The most common indication for HA revision is symptomatic glenoid arthrosis. Furthermore, there is concern regarding the wear pattern with posterior glenoid wear and deformity. Given the concern for excessive glenoid wear, many surgeons would consider rTSA over aTSA. Hartel et al  compared rTSA to aTSA and found a higher complication rate (25% vs 14%, respectively) and lower patient satisfaction with rTSA. Conversion from HA to aTSA was associated with a high complication rate (46%) in the study by Sheth et al, with fracture and rotator cuff tear at the time of surgery and subscapularis failure found to be the most common postoperative complications. Three patients required a glenoid component with a posterior augment. Despite the concern for early failure secondary to glenoid wear, the most common cause of re-operation at 5 years was stem revision and cuff failure.
Many recent studies have demonstrated superior pain relief and range of motion with aTSA compared with HA with or without glenoid reaming or biologic interposition. As a result, more physicians have favored reconstruction with aTSA over HA in the younger patient population. Despite these superior outcomes, the lifespan of aTSA implants in younger patients leads us to question whether a more bone preserving approach to the index surgery would be of greater benefit.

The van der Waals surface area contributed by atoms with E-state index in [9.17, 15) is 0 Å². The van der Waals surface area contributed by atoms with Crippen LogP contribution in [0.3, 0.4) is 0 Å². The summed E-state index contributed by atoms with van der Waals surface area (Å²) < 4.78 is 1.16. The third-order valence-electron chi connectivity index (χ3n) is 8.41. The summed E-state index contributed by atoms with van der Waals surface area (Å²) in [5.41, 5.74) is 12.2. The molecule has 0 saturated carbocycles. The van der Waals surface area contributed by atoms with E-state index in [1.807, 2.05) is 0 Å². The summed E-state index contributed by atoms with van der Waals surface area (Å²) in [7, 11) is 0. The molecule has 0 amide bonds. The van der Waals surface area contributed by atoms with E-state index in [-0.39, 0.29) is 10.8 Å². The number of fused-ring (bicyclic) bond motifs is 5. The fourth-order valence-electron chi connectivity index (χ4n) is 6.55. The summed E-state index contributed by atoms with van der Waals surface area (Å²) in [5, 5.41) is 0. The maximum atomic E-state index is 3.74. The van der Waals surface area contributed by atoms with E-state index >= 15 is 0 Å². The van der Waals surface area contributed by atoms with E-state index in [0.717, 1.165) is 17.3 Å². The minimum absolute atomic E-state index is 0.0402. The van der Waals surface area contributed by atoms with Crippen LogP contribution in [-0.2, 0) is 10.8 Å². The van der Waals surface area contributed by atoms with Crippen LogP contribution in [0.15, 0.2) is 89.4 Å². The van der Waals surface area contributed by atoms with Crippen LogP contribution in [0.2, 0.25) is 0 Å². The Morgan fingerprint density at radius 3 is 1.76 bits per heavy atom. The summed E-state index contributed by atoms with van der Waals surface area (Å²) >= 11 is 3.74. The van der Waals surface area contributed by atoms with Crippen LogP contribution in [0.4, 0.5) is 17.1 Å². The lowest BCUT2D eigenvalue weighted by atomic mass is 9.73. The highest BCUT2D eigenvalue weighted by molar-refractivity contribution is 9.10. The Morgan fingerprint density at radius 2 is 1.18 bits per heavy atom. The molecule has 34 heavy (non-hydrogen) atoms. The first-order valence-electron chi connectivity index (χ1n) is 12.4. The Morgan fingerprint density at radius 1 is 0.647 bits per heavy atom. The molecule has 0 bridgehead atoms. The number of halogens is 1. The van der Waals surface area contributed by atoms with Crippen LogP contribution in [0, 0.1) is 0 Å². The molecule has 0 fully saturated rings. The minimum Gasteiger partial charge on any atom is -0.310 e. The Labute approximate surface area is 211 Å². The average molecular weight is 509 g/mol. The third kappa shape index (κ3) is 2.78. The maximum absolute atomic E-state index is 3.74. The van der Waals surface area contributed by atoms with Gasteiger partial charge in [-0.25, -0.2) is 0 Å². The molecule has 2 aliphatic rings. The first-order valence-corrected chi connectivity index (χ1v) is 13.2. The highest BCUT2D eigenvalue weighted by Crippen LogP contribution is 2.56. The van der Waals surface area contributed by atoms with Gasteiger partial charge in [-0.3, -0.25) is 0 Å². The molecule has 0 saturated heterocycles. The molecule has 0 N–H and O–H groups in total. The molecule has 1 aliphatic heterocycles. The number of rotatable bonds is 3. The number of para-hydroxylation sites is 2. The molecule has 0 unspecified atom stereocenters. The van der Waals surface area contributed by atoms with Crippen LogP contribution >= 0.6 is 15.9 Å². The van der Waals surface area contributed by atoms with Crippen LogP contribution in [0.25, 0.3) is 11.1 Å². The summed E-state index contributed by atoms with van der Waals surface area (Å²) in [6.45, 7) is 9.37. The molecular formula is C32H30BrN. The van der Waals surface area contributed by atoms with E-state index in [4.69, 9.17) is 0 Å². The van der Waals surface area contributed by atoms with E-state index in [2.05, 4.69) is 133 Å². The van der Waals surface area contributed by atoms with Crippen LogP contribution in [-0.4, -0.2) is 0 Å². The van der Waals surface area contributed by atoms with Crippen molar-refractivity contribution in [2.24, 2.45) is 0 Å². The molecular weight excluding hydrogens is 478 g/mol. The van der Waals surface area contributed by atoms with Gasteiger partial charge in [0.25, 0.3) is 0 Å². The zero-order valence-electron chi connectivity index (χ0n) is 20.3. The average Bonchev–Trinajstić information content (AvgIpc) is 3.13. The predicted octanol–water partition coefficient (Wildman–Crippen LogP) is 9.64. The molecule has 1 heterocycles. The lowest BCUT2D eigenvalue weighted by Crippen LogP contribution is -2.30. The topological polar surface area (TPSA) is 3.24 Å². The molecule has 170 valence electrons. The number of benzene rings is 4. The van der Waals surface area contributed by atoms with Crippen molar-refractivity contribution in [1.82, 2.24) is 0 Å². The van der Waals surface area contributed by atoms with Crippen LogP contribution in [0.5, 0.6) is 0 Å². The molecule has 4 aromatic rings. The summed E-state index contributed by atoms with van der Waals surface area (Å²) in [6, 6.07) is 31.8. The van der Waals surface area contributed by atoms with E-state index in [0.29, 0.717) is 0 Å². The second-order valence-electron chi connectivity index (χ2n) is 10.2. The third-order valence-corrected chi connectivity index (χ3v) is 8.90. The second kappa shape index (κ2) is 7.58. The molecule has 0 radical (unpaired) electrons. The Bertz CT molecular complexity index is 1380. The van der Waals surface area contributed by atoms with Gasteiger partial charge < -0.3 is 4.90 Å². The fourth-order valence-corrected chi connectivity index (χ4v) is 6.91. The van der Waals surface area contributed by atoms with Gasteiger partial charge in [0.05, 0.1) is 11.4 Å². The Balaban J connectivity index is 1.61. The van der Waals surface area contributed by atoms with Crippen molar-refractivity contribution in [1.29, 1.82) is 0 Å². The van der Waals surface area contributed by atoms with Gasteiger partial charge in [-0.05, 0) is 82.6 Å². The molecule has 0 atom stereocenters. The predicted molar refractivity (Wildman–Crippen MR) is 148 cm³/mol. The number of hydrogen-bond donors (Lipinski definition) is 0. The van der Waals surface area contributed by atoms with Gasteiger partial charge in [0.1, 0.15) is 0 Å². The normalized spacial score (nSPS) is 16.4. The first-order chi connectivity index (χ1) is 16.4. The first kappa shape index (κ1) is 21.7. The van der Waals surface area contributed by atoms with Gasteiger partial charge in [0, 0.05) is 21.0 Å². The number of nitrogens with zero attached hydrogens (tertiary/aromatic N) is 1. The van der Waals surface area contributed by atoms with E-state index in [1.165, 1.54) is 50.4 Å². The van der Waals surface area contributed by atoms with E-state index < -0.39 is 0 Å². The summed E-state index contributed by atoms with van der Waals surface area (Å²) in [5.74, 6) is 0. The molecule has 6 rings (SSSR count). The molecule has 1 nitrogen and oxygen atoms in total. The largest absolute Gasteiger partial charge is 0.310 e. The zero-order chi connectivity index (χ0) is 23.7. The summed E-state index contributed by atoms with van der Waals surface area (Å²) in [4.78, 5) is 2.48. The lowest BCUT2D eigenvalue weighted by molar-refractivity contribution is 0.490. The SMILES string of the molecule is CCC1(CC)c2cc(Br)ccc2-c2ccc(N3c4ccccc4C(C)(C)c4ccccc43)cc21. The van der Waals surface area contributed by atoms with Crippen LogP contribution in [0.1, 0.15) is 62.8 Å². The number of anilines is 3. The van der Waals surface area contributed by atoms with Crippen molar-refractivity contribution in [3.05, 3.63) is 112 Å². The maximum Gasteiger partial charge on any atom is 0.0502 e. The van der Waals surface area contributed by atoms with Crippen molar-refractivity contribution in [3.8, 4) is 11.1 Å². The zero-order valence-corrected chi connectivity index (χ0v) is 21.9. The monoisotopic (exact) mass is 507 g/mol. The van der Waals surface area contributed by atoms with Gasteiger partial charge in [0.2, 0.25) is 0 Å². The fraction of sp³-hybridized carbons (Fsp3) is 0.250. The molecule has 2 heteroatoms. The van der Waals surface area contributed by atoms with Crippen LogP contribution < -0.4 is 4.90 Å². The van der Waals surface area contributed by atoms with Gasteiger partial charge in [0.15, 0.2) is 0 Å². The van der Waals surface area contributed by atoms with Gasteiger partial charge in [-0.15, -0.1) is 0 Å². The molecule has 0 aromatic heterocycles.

Glenoid component loosening is the most common failure mode in aTSA. Reported survivorship of aTSA implants in patients 55 years or younger has varied greatly, ranging from 63% to 92% and compared with 72% in HA. This patient population will likely require revision arthroplasty at some point. Reverse total shoulder arthroplasty is known to result in decreased range of motion and, ultimately, decreased satisfaction with the procedure in younger patients. If we perform an aTSA as the index surgery in these younger patients, we may be predestined to perform an rTSA as the revision procedure, thus limiting our options in the case of re-revision surgery.